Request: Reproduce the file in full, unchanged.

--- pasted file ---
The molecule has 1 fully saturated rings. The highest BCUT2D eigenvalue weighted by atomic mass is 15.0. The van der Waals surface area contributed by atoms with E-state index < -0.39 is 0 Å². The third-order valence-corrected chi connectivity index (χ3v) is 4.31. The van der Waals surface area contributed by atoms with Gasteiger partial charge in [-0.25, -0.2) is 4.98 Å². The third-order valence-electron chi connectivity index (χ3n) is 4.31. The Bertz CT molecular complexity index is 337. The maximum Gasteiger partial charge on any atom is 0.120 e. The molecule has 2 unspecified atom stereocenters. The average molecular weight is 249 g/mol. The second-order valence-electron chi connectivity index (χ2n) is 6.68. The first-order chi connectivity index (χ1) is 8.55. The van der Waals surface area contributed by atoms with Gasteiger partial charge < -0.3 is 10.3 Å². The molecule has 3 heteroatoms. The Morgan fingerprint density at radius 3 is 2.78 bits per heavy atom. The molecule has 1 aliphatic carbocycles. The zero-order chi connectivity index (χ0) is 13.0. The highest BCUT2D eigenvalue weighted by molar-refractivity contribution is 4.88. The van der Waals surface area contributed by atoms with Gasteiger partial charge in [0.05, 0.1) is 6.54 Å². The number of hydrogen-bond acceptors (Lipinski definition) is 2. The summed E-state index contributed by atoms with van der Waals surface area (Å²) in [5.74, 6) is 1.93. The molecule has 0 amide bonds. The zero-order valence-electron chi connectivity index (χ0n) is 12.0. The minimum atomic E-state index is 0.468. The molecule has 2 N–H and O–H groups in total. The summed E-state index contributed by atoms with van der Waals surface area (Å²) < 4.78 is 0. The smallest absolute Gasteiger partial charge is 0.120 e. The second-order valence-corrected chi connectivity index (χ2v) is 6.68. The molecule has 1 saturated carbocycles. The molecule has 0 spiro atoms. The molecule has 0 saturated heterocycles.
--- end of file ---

The molecule has 1 fully saturated rings. The highest BCUT2D eigenvalue weighted by atomic mass is 15.0. The van der Waals surface area contributed by atoms with E-state index < -0.39 is 0 Å². The third-order valence-corrected chi connectivity index (χ3v) is 4.31. The van der Waals surface area contributed by atoms with Gasteiger partial charge in [-0.25, -0.2) is 4.98 Å². The third-order valence-electron chi connectivity index (χ3n) is 4.31. The Bertz CT molecular complexity index is 337. The maximum Gasteiger partial charge on any atom is 0.120 e. The molecule has 2 unspecified atom stereocenters. The average molecular weight is 249 g/mol. The second-order valence-electron chi connectivity index (χ2n) is 6.68. The first-order chi connectivity index (χ1) is 8.55. The van der Waals surface area contributed by atoms with Gasteiger partial charge < -0.3 is 10.3 Å². The molecule has 3 heteroatoms. The Morgan fingerprint density at radius 3 is 2.78 bits per heavy atom. The molecule has 1 aliphatic carbocycles. The zero-order chi connectivity index (χ0) is 13.0. The highest BCUT2D eigenvalue weighted by molar-refractivity contribution is 4.88. The van der Waals surface area contributed by atoms with Gasteiger partial charge in [0.05, 0.1) is 6.54 Å². The number of hydrogen-bond acceptors (Lipinski definition) is 2. The summed E-state index contributed by atoms with van der Waals surface area (Å²) in [5.74, 6) is 1.93. The molecule has 0 amide bonds. The zero-order valence-electron chi connectivity index (χ0n) is 12.0. The minimum atomic E-state index is 0.468. The molecule has 2 N–H and O–H groups in total. The summed E-state index contributed by atoms with van der Waals surface area (Å²) < 4.78 is 0. The smallest absolute Gasteiger partial charge is 0.120 e. The second-order valence-corrected chi connectivity index (χ2v) is 6.68. The molecule has 1 saturated carbocycles. The molecule has 0 spiro atoms. The molecule has 0 saturated heterocycles.